Play and/or Performance

from the StreetPlay galleries — http://www.streetplay.com/photos/galleries/jdantzic01/

Some of the most fun we have when we play happens when we are alone where no one else can see us. And, for some reason, it’s often even more fun when we’re some place we’re not supposed to be. This is true for all of us, kids, adults, all of us. The reason why it tends to be more fun is that what we can do, unseen, is play, really play. And as soon as somebody happens by, someone who’s not playing, just watching, unless we’re already deep in play, so deep that we don’t notice, the way we play changes into something else. It becomes what you might call a performance. Social beings that we are, we want to include the other people in our play. And if they can’t play, if they don’t join in, if they just want to watch, something changes in the way we play. We get into a different mode, into something you might call “showing off.”

Another word for showing off is performing. And that’s really what happens to our play, it becomes a performance. So we focus less on each other than we do on the people watching us. Sure, we’re still playing, and we’re playing together. But just not in the same way. It becomes like we would play if we were playing a sport, in a stadium. Or if we were playing music, in a theater. Instead of just, you know, playing around, we want to be good, we want to get applause, recognition. We want to play for score. And we want to win.

Our play becomes more purposeful, less playful. We don’t laugh as much or maybe at all, we don’t try out new ways to play whatever we’re playing, if playing is still what we’re doing.

Now, before I go any further into this, I want to make it clear that I’m not implying here. I’m not even hinting that one way is better than another. Not play vs. playfulness. Not play vs. performance. In truth, some performers are remarkably playful even though they are performing, or especially because. Improvisers mostly. Musicians, comedians, who can perform publicly with such confidence and competence that they don’t need script or score, and can even engage the audience in playing along with the sheer playfulness of their performance. But they are nevertheless performing. And the way they play is nevertheless different when nobody can see them, when they play alone.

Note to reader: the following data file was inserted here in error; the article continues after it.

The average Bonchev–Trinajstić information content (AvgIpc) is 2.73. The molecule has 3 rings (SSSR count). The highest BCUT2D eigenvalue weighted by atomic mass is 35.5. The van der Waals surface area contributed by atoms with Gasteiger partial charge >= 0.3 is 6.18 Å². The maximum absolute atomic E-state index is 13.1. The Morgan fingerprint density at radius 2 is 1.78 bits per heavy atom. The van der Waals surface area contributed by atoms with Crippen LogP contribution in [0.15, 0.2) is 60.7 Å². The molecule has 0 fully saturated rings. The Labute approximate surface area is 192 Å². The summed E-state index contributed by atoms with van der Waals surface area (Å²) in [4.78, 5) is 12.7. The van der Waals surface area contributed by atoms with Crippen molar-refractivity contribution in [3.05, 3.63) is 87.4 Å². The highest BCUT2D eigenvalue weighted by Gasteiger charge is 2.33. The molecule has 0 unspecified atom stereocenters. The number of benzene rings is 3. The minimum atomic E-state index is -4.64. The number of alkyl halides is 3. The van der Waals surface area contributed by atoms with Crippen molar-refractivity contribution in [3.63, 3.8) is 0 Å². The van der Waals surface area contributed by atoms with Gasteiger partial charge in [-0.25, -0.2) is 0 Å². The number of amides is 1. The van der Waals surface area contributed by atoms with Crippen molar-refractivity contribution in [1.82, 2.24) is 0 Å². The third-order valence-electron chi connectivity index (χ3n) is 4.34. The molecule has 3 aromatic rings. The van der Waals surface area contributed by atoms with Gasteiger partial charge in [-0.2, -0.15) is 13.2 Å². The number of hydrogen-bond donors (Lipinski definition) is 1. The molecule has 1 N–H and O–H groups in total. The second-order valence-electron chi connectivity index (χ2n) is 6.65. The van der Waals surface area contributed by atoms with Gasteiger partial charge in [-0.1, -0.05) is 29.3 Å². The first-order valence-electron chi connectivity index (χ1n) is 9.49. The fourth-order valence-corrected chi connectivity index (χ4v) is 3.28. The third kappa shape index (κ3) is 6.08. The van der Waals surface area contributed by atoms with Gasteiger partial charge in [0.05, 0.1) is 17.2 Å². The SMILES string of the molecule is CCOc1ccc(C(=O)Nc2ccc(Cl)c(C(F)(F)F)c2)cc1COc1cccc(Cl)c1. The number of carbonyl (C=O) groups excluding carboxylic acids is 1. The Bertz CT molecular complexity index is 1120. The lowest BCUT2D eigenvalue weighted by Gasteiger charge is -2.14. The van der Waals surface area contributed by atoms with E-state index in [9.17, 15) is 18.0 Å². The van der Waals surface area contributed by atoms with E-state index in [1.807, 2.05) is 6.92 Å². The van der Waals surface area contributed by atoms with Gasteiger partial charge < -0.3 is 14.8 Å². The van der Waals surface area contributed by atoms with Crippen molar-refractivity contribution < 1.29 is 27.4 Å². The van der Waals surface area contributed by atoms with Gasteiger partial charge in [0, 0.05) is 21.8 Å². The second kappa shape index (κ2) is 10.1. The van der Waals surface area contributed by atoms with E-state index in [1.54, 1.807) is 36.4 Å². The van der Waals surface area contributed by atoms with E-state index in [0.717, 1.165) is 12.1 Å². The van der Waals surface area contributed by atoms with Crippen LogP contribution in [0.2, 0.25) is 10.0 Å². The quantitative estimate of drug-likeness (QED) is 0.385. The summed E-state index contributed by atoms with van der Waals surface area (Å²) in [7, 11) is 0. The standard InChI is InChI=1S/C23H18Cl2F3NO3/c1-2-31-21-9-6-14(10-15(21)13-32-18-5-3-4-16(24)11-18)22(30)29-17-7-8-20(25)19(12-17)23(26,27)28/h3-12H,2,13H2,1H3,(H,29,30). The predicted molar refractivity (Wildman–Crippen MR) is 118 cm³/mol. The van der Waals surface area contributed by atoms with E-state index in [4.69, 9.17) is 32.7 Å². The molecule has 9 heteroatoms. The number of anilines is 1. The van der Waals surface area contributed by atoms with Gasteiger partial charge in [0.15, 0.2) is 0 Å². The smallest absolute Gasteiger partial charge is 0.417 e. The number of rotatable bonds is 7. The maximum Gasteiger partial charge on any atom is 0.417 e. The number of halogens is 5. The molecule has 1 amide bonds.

I certainly played this way as a child. Improvising, in hidden places, with my friends. We played games that didn’t have names, didn’t have rules. Well, maybe a few, but we could change them if we wanted, if it was more fun.

As a young adult, I fell in deep like with theater. It was fun. It was exciting even. But it wasn’t until I was in a class in improvisational theater that I was reminded of the kind of play I experienced as a child, when we were alone together. And that was when I discovered the power of adults at play, Of what we could bring each other, as adults, in play. Not when we were performing. But when we were learning together. The stage to ourselves. The theater empty except for us. Nobody watching except fellow players. It was only a taste. We were after all still performing. And there was the instructor. And we were playing for grades. But the playfulness, the power that we shared, making worlds together, responding to whatever anyone did, listening to each other, building fantasy into something remarkably close to reality, building it together, almost believing it together. It was better, deeper than the way I played as a child. It was transforming. For all of us. Individually. Collectively transforming.

I really, really loved playing like that. So profoundly playful. So playfully profound.

Then I rediscovered games – you know, games like kids play. And I got to teach those games to adults. And then, while teaching those games to adults – not so much so that they could learn the games, but so they could taste and share that experience of play (not performance, play) – it got, from time to time, so much fun, we got so totally playful that it just about almost felt like the whole world had become new again. And lo, it was transforming, transporting, transcendent. And we laughed a lot and we learned a lot and we freed each other. Just like we did in improv class. Just like we did when we were kids and we thought nobody could was watching. We freed each other and became infinite and it was fun.

Since then, I’ve been teaching that kind of play everywhere with anyone who wanted to learn it. I’ve also been trying to find a name for the way we played when we played that way. Play wasn’t enough. Neither was games. The games played weren’t really that relevant, couldn’t really begin to describe the experience we had playing together. And the words play and games really didn’t work, had just too many other meanings. I mean, they’re being used to mean almost the very opposite of what I mean. Playing someone. Getting played. Getting gamed. Meaning broken promises. Broken relationships. Broken faith. When the kind of play I’m talking about is just the opposite of that. Completely.

Lately, I’ve been liking “playful play.” Still play, but playful. Still playful, but play. Not quite infinite, like Carse’s “Infinite Games.” Not necessarily creative, but playful. Not like sports. More like, you know, play.

from A Playful Path

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